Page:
Campus & Community

‘Go Cold Turkey’ to reduce energy use

2 min read

To join in the campus competition, make an online pledge

Members of the Faculty of Arts and Sciences (FAS) and Harvard’s Longwood campus have a chance to make a dent in global climate change and air pollution by going “cold turkey” with their on-campus energy use over Thanksgiving weekend. By participating in “Go Cold Turkey 2004,” students, staff, and faculty at FAS, Harvard Medical School, Harvard School of Public Health, and Harvard School of Dental Medicine can notably decrease greenhouse gas emissions and other environmental impacts of their on-campus energy use.

The potential of the third annual “Go Cold Turkey” pledge competition to reduce emissions and pollution is due in part to the wind-energy prize being offered at all participating Schools. If 50 percent of the occupants of an eligible building take the pledge between Nov. 12 and 24, then wind certificates will be purchased for a portion of the successful building’s energy consumption.

According to the Intergovernmental Panel on Climate Change, the wide-scale emission of the greenhouse gas carbon dioxide, which results from energy production, is among the chief factors driving global warming and climate change. In previous “Go Cold Turkey” campaigns, participants’ energy-saving steps prevented the emission of more than 600,000 pounds of carbon dioxide and saved the University more than $50,000 on its energy bills.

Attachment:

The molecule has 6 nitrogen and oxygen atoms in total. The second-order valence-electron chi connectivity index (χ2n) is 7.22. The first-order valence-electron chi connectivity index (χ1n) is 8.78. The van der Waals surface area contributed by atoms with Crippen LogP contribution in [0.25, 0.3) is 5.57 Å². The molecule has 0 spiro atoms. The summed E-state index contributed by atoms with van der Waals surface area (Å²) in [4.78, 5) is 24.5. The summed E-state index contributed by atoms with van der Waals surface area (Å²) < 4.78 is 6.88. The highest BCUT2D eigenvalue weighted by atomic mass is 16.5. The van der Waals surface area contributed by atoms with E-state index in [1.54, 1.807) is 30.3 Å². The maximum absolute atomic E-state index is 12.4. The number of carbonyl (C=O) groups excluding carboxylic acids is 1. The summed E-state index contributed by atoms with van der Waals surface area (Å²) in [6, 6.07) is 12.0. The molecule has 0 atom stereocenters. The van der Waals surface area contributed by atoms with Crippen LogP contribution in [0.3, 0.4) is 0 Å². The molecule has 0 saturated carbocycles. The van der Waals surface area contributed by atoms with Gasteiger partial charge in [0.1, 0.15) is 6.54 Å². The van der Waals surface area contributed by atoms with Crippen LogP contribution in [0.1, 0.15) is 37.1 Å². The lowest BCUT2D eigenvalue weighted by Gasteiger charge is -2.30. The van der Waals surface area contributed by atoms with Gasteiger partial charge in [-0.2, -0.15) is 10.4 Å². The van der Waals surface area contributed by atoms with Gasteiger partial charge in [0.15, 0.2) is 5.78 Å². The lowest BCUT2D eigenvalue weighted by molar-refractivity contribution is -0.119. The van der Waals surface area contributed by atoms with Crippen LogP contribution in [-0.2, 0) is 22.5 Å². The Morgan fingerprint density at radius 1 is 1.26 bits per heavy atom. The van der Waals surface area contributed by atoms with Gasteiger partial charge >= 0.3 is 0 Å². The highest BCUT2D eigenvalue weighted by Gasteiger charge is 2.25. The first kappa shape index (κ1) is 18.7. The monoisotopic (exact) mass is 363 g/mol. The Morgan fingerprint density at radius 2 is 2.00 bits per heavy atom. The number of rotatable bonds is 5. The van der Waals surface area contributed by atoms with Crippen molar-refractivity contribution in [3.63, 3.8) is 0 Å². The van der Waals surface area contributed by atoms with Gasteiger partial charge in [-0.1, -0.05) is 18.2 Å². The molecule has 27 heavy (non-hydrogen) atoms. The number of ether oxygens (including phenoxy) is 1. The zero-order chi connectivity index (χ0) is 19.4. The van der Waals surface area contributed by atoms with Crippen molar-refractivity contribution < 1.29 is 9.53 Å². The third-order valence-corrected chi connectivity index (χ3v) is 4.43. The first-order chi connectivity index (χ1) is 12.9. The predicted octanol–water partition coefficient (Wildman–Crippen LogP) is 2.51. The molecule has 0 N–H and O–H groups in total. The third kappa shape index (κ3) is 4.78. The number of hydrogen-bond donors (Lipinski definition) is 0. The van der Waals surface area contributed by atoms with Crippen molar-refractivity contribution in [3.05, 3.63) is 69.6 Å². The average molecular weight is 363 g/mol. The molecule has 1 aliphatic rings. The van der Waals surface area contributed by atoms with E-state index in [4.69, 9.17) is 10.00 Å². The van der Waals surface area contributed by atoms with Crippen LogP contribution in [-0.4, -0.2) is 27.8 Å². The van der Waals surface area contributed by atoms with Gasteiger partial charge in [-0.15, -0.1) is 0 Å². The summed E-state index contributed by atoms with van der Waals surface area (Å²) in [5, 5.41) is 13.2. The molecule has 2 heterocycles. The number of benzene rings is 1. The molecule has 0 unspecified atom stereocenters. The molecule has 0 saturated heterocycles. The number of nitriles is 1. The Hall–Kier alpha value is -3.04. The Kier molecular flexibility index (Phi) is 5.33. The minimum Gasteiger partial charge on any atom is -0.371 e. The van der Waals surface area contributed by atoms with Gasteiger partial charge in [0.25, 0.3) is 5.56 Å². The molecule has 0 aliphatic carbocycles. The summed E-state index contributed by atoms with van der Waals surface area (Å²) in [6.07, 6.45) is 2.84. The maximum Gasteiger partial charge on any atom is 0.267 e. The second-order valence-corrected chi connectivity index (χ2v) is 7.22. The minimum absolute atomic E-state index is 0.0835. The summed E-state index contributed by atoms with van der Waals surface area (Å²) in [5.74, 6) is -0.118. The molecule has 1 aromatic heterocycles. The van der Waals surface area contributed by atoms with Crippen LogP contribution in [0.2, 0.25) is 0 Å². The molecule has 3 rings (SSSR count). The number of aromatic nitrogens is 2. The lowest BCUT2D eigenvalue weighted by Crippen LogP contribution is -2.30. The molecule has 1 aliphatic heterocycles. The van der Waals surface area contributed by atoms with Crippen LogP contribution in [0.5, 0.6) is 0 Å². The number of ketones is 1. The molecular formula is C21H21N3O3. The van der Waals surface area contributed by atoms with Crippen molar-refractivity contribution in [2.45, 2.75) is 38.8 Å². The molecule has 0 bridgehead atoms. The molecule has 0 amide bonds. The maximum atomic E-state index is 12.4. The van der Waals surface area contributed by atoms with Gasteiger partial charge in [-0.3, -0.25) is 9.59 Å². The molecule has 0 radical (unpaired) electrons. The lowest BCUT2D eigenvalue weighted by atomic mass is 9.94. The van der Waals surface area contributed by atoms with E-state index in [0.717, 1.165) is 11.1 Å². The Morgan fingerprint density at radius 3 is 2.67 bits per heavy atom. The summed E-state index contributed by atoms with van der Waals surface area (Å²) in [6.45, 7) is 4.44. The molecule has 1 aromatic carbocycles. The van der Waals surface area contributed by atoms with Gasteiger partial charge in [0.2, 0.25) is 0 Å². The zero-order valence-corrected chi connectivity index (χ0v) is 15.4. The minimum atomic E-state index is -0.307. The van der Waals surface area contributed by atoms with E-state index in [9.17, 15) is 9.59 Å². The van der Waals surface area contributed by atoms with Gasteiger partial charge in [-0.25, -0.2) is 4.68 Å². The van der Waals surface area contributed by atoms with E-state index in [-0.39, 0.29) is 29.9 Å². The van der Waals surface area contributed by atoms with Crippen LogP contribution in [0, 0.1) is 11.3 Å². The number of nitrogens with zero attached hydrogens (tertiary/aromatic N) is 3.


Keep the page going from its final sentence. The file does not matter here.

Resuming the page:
“If the trends from previous years’ competitions are any indication, we should be able to avoid 1 to 10 percent of FAS’s greenhouse gas emissions this year,” said Antje Danielson, “Go Cold Turkey” organizer and FAS Computer Energy Reduction Program (FAS-CERP) manager. “This could amount to $140,000 in savings.”

Members of the FAS and Longwood Medical Area communities who have living or assigned workspace in eligible buildings can take the “Go Cold Turkey” pledge at beginning Friday (Nov. 12) and continuing through Nov. 24. For more information, contact Alayne Moody at (617) 384-9604, or Daniel Beaudoin at (617) 432-3520.